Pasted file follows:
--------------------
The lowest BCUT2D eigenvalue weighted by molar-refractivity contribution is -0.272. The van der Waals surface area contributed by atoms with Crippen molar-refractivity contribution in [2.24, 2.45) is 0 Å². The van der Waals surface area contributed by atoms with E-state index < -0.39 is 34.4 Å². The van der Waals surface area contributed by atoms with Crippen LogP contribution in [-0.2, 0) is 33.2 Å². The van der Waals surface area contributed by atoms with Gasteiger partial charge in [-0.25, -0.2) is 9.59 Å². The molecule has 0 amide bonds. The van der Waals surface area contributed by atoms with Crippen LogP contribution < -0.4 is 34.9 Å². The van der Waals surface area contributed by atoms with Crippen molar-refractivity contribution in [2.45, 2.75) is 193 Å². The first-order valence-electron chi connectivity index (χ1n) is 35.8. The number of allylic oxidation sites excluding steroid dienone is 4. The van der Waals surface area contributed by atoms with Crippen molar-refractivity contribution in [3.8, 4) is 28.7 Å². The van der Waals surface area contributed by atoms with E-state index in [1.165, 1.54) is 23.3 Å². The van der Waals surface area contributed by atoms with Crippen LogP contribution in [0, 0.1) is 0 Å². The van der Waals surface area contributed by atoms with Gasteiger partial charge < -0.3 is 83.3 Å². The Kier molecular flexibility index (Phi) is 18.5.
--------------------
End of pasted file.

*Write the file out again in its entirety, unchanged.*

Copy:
The lowest BCUT2D eigenvalue weighted by molar-refractivity contribution is -0.272. The van der Waals surface area contributed by atoms with Crippen molar-refractivity contribution in [2.24, 2.45) is 0 Å². The van der Waals surface area contributed by atoms with E-state index < -0.39 is 34.4 Å². The van der Waals surface area contributed by atoms with Crippen LogP contribution in [-0.2, 0) is 33.2 Å². The van der Waals surface area contributed by atoms with Gasteiger partial charge in [-0.25, -0.2) is 9.59 Å². The molecule has 0 amide bonds. The van der Waals surface area contributed by atoms with Crippen LogP contribution < -0.4 is 34.9 Å². The van der Waals surface area contributed by atoms with Crippen molar-refractivity contribution in [2.45, 2.75) is 193 Å². The first-order valence-electron chi connectivity index (χ1n) is 35.8. The number of allylic oxidation sites excluding steroid dienone is 4. The van der Waals surface area contributed by atoms with Crippen molar-refractivity contribution in [3.8, 4) is 28.7 Å². The van der Waals surface area contributed by atoms with E-state index in [1.165, 1.54) is 23.3 Å². The van der Waals surface area contributed by atoms with Crippen LogP contribution in [0, 0.1) is 0 Å². The van der Waals surface area contributed by atoms with Gasteiger partial charge < -0.3 is 83.3 Å². The Kier molecular flexibility index (Phi) is 18.5.